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Sonny Carson--A Servant to the Community
By: Kwesi Driskell

Sonny Carson a community activist whose life was the subject of a Hollywood motion picture passed away on Friday December 20, 2002. Carson was youth gang member, and convicted criminal. However in Malcolm X’s fashion he turned away from crime and became a dedicated community servant.

Robert Sonny Carson Jr. was born on May 20, 1929, in Orangeburg, South Carolina. Sonny was the oldest of his 5 siblings. His son Lumumba Carson is a hip-hop artist, and part of the X-Clan rap group.

When Sonny was three years old, he and his family moved from Orangeburg, South Carolina to Brooklyn, New York. As a kid he went through the New York City primary and secondary schools. He graduated from Alexander Hamilton high school.

In his teenage years, Sonny was a member of a gang called the Lords. After his high school graduation Sonny joined the United States Army. In the service he was a wartime paratrooper in the 82nd Airborne during the Korean War.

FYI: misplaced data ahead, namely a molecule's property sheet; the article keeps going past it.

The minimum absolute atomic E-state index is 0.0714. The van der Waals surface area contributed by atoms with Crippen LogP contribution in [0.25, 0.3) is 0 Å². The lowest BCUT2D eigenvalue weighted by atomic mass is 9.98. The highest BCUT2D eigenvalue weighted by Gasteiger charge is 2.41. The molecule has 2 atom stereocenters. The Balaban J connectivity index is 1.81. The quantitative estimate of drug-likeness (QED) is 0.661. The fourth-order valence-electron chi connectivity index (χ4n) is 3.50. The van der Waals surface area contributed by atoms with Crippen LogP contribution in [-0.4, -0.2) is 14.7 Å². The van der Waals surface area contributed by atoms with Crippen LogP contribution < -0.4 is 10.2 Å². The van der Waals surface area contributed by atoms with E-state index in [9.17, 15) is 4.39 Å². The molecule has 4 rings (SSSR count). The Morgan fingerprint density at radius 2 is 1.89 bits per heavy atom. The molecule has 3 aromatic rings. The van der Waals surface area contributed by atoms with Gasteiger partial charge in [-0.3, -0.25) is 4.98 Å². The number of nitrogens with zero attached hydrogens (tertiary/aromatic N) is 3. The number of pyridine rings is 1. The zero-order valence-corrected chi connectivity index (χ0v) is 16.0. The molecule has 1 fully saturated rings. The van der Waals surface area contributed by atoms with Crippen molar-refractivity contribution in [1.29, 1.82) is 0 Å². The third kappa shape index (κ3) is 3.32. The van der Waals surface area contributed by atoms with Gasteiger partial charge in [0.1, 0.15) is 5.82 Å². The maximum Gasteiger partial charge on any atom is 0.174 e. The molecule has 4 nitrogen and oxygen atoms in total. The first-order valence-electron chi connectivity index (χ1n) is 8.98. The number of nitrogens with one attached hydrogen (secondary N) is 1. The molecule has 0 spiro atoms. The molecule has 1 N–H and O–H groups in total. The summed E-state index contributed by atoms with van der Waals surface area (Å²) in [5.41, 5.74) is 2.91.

Sonny did a lot of positive things to improve the community however he wasn’t always a good guy. In 1974 Sonny was arrested on murder, attempted murder and kidnapping charges. Although he was acquitted of the murder charges, he was sentenced to seven years for kidnapping. At the time he was filming the movie of his autobiography, “The Education of Sonny Carson.”

Because Sonny knew about the racial inequalities in his community he set out for change. The Bedford-Stuyvesant, Ocean Hill Brownsville areas were places where Sonny fought over community power of control schools. He was a founding board member of the oldest community development corporation (CDC) in America, the Bedford Stuyvesant Restoration Corporation. He was also one of the founders of Medgar Evers College {CUNY}.

Sonny was a phenomenal event organizer. He was specifically good in organizing rallies for justice and equality regarding police brutality. He was mad at the thought of economic exploitation. As a result he made commercial boycotts for the advancement of consumer services for the community. He created the Black Men’s Movement Against Crack a group dedicated to fighting drugs. He was a part of the protest of the reburial of the African ancestors in the African Burial Ground.


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